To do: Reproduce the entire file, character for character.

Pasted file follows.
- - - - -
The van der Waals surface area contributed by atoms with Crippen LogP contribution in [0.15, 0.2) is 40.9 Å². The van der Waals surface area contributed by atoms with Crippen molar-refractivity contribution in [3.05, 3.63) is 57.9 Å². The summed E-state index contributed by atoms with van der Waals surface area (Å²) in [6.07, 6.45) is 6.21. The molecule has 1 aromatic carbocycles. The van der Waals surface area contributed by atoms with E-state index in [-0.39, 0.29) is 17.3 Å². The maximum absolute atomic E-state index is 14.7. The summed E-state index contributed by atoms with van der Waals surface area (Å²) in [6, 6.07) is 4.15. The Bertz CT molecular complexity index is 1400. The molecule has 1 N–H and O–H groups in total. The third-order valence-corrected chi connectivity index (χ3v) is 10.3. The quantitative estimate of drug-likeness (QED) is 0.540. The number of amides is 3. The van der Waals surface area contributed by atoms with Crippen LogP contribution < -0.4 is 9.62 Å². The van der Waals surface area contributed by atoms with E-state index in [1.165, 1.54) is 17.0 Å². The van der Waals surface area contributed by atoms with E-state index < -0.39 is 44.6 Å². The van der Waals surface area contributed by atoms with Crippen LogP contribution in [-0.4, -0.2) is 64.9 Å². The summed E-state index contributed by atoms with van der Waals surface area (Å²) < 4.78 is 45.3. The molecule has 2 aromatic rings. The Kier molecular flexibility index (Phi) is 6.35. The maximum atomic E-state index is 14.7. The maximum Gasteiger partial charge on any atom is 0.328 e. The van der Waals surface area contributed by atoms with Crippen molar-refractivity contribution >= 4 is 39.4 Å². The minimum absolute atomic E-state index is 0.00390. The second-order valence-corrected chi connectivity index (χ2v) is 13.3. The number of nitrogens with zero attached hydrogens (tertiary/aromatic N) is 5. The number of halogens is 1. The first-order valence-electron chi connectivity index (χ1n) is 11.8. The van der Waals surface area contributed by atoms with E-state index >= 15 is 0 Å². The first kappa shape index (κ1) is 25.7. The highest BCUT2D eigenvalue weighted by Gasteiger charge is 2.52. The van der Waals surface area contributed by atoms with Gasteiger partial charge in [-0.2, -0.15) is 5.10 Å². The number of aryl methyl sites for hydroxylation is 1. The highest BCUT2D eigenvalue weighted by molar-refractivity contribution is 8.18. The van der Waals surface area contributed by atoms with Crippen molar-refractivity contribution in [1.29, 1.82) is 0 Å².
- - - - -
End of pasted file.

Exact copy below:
The van der Waals surface area contributed by atoms with Crippen LogP contribution in [0.15, 0.2) is 40.9 Å². The van der Waals surface area contributed by atoms with Crippen molar-refractivity contribution in [3.05, 3.63) is 57.9 Å². The summed E-state index contributed by atoms with van der Waals surface area (Å²) in [6.07, 6.45) is 6.21. The molecule has 1 aromatic carbocycles. The van der Waals surface area contributed by atoms with E-state index in [-0.39, 0.29) is 17.3 Å². The maximum absolute atomic E-state index is 14.7. The summed E-state index contributed by atoms with van der Waals surface area (Å²) in [6, 6.07) is 4.15. The Bertz CT molecular complexity index is 1400. The molecule has 1 N–H and O–H groups in total. The third-order valence-corrected chi connectivity index (χ3v) is 10.3. The quantitative estimate of drug-likeness (QED) is 0.540. The number of amides is 3. The van der Waals surface area contributed by atoms with Crippen LogP contribution < -0.4 is 9.62 Å². The van der Waals surface area contributed by atoms with E-state index in [1.165, 1.54) is 17.0 Å². The van der Waals surface area contributed by atoms with E-state index < -0.39 is 44.6 Å². The van der Waals surface area contributed by atoms with Crippen LogP contribution in [-0.4, -0.2) is 64.9 Å². The summed E-state index contributed by atoms with van der Waals surface area (Å²) < 4.78 is 45.3. The molecule has 2 aromatic rings. The Kier molecular flexibility index (Phi) is 6.35. The maximum atomic E-state index is 14.7. The maximum Gasteiger partial charge on any atom is 0.328 e. The van der Waals surface area contributed by atoms with Crippen molar-refractivity contribution >= 4 is 39.4 Å². The minimum absolute atomic E-state index is 0.00390. The second-order valence-corrected chi connectivity index (χ2v) is 13.3. The number of nitrogens with zero attached hydrogens (tertiary/aromatic N) is 5. The number of halogens is 1. The first-order valence-electron chi connectivity index (χ1n) is 11.8. The van der Waals surface area contributed by atoms with E-state index >= 15 is 0 Å². The first kappa shape index (κ1) is 25.7. The highest BCUT2D eigenvalue weighted by Gasteiger charge is 2.52. The van der Waals surface area contributed by atoms with Gasteiger partial charge in [-0.2, -0.15) is 5.10 Å². The number of aryl methyl sites for hydroxylation is 1. The highest BCUT2D eigenvalue weighted by molar-refractivity contribution is 8.18. The van der Waals surface area contributed by atoms with Crippen molar-refractivity contribution in [1.29, 1.82) is 0 Å².